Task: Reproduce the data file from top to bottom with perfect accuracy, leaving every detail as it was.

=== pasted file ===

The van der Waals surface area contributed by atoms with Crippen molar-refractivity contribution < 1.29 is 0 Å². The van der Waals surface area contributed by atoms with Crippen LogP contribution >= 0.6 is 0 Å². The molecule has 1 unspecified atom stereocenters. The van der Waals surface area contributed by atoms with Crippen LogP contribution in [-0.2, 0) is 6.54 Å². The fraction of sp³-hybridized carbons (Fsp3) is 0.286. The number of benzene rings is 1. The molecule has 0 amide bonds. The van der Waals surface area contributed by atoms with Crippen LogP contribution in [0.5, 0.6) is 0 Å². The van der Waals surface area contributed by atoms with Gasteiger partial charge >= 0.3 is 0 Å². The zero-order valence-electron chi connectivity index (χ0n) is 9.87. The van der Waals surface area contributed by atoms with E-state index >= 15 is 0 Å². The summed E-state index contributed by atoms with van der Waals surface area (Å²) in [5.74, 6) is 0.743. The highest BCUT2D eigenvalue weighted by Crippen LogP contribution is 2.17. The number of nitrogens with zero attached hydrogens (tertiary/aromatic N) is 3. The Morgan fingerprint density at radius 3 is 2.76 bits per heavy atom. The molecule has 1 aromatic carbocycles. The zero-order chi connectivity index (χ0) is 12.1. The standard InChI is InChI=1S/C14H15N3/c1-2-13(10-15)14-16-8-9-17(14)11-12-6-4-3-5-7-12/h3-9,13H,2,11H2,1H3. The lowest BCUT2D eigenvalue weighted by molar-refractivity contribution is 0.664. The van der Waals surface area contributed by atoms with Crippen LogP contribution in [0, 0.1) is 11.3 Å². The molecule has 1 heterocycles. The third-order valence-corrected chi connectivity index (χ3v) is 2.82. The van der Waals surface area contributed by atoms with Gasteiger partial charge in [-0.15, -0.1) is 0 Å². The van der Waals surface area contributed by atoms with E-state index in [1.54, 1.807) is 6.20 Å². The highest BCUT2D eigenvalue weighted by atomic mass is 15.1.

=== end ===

The van der Waals surface area contributed by atoms with Crippen molar-refractivity contribution < 1.29 is 0 Å². The van der Waals surface area contributed by atoms with Crippen LogP contribution >= 0.6 is 0 Å². The molecule has 1 unspecified atom stereocenters. The van der Waals surface area contributed by atoms with Crippen LogP contribution in [-0.2, 0) is 6.54 Å². The fraction of sp³-hybridized carbons (Fsp3) is 0.286. The number of benzene rings is 1. The molecule has 0 amide bonds. The van der Waals surface area contributed by atoms with Crippen LogP contribution in [0.5, 0.6) is 0 Å². The van der Waals surface area contributed by atoms with Gasteiger partial charge >= 0.3 is 0 Å². The zero-order valence-electron chi connectivity index (χ0n) is 9.87. The van der Waals surface area contributed by atoms with E-state index >= 15 is 0 Å². The summed E-state index contributed by atoms with van der Waals surface area (Å²) in [5.74, 6) is 0.743. The highest BCUT2D eigenvalue weighted by Crippen LogP contribution is 2.17. The number of nitrogens with zero attached hydrogens (tertiary/aromatic N) is 3. The Morgan fingerprint density at radius 3 is 2.76 bits per heavy atom. The molecule has 1 aromatic carbocycles. The zero-order chi connectivity index (χ0) is 12.1. The standard InChI is InChI=1S/C14H15N3/c1-2-13(10-15)14-16-8-9-17(14)11-12-6-4-3-5-7-12/h3-9,13H,2,11H2,1H3. The lowest BCUT2D eigenvalue weighted by molar-refractivity contribution is 0.664. The van der Waals surface area contributed by atoms with Crippen LogP contribution in [0, 0.1) is 11.3 Å². The molecule has 1 heterocycles. The third-order valence-corrected chi connectivity index (χ3v) is 2.82. The van der Waals surface area contributed by atoms with Gasteiger partial charge in [-0.15, -0.1) is 0 Å². The van der Waals surface area contributed by atoms with E-state index in [1.54, 1.807) is 6.20 Å². The highest BCUT2D eigenvalue weighted by atomic mass is 15.1.